Describing the release of Hafiz Saeed as a step in the wrong direction, the US today said Pakistan now has an opportunity to "demonstrate its seriousness" in the fight against terrorism by "arresting and charging" the 26/11 mastermind for his crimes.
Describing the release of Hafiz Saeed as a step in the wrong direction, the US today said Pakistan now has an opportunity to “demonstrate its seriousness” in the fight against terrorism by “arresting and charging” the 26/11 mastermind for his crimes. “The United States strongly condemns the release of Lashkar-e-Tayyiba (LeT) leader Hafiz Saeed from house arrest in Pakistan and calls for his immediate re-arrest and prosecution,” White House Press Secretary Sarah Sanders said.
In a strongly worded statement, the White House said Saeed’s release, after Pakistan’s failure to prosecute or charge him, sends a “deeply troubling message” about Pakistan’s commitment to combating international terrorism and “belies Pakistani claims” that it will not provide sanctuary for terrorists on its soil.
“If Pakistan does not take action to lawfully detain Saeed and charge him for his crimes, its inaction will have repercussions for bilateral relations and for Pakistan’s global reputation,” Sanders said in a statement, reflecting the Trump administration’s outrage at Saeed’s release. “As President Donald J Trump’s South Asia policy makes clear, the United States seeks a constructive relationship with Pakistan, but expects decisive action against militant and terrorist groups on Pakistani soil that are a threat to the region. The release of Saeed is a step in the wrong direction,” she said.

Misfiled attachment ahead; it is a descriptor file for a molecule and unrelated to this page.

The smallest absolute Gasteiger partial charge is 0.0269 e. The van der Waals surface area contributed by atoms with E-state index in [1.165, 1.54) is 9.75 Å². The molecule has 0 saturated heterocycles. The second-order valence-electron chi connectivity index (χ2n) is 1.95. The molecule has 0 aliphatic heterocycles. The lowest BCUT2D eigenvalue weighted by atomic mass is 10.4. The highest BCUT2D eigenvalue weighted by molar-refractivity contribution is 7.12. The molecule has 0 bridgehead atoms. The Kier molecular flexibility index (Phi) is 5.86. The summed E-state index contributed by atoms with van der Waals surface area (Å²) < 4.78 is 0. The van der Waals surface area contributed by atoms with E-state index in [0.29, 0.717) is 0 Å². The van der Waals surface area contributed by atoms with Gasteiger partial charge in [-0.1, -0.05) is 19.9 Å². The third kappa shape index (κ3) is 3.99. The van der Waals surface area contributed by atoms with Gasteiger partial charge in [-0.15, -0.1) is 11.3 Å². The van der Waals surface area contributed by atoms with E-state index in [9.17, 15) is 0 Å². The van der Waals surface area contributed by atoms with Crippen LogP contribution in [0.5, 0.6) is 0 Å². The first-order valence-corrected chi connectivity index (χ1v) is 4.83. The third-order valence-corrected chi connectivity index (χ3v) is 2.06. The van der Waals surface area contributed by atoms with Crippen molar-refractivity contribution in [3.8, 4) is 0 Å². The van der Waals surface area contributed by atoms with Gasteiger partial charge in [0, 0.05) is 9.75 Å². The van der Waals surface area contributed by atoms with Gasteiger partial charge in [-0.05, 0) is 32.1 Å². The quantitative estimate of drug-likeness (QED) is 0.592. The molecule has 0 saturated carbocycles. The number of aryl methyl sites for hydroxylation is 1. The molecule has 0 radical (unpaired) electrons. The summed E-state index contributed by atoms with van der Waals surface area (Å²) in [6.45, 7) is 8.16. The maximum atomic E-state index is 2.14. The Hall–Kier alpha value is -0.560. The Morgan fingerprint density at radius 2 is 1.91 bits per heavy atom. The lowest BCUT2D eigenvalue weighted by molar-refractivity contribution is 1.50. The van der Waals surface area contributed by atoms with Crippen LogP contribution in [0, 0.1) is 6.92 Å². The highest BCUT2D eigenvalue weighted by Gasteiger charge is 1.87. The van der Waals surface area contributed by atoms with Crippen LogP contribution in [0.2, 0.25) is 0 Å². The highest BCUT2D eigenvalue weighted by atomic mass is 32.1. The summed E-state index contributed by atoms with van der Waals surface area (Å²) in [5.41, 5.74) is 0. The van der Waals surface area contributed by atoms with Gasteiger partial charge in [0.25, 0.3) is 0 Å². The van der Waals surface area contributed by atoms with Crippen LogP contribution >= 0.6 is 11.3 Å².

“The Pakistani government now has an opportunity to demonstrate its seriousness in confronting all forms of terrorism, without distinction, by arresting and charging Hafiz Saeed for his crimes,” Sanders said.
The White House press secretary said LeT is a designated Foreign Terrorist Organisation responsible for the deaths of hundreds of innocent civilians in terrorist attacks, including a number of American citizens.
JuD chief Saeed himself is a notorious terrorist who is accused of having masterminded the November 2008 Mumbai attack that killed 166 people, including six Americans, she said.
A clear international consensus exists regarding Saeed’s culpability as he was designated by the United Nations under UN Security Council Resolution 1267 in December 2008, she said.
The Department of the Treasury has designated Saeed as a Specially Designated Global Terrorist, and the US, since 2012, has offered a USD 10 million reward for information that brings Saeed to justice, Sanders said.